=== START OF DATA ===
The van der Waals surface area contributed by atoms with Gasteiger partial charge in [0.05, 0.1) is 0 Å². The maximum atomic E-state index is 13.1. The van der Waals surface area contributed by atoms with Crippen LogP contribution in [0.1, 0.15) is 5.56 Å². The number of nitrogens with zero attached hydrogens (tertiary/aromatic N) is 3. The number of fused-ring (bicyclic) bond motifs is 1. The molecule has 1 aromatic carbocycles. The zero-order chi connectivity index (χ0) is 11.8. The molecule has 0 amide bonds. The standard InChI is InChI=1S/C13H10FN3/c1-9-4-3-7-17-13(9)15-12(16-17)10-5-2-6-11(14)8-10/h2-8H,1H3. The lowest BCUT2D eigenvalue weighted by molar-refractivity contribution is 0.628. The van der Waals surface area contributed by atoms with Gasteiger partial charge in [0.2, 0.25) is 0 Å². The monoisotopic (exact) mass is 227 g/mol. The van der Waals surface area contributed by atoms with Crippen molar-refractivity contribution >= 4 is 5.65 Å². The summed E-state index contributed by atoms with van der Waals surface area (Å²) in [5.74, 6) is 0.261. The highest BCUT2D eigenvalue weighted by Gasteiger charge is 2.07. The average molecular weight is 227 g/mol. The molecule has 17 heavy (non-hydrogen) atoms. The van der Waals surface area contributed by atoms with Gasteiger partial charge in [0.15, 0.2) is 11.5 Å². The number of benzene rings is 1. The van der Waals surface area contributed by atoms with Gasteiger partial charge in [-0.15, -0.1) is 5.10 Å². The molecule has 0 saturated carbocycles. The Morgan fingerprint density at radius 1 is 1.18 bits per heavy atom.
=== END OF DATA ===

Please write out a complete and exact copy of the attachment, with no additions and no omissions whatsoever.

The van der Waals surface area contributed by atoms with Gasteiger partial charge in [0.05, 0.1) is 0 Å². The maximum atomic E-state index is 13.1. The van der Waals surface area contributed by atoms with Crippen LogP contribution in [0.1, 0.15) is 5.56 Å². The number of nitrogens with zero attached hydrogens (tertiary/aromatic N) is 3. The number of fused-ring (bicyclic) bond motifs is 1. The molecule has 1 aromatic carbocycles. The zero-order chi connectivity index (χ0) is 11.8. The molecule has 0 amide bonds. The standard InChI is InChI=1S/C13H10FN3/c1-9-4-3-7-17-13(9)15-12(16-17)10-5-2-6-11(14)8-10/h2-8H,1H3. The lowest BCUT2D eigenvalue weighted by molar-refractivity contribution is 0.628. The van der Waals surface area contributed by atoms with Gasteiger partial charge in [0.2, 0.25) is 0 Å². The monoisotopic (exact) mass is 227 g/mol. The van der Waals surface area contributed by atoms with Crippen molar-refractivity contribution >= 4 is 5.65 Å². The summed E-state index contributed by atoms with van der Waals surface area (Å²) in [5.74, 6) is 0.261. The highest BCUT2D eigenvalue weighted by Gasteiger charge is 2.07. The average molecular weight is 227 g/mol. The molecule has 17 heavy (non-hydrogen) atoms. The van der Waals surface area contributed by atoms with Gasteiger partial charge in [0.15, 0.2) is 11.5 Å². The number of benzene rings is 1. The van der Waals surface area contributed by atoms with Gasteiger partial charge in [-0.15, -0.1) is 5.10 Å². The molecule has 0 saturated carbocycles. The Morgan fingerprint density at radius 1 is 1.18 bits per heavy atom.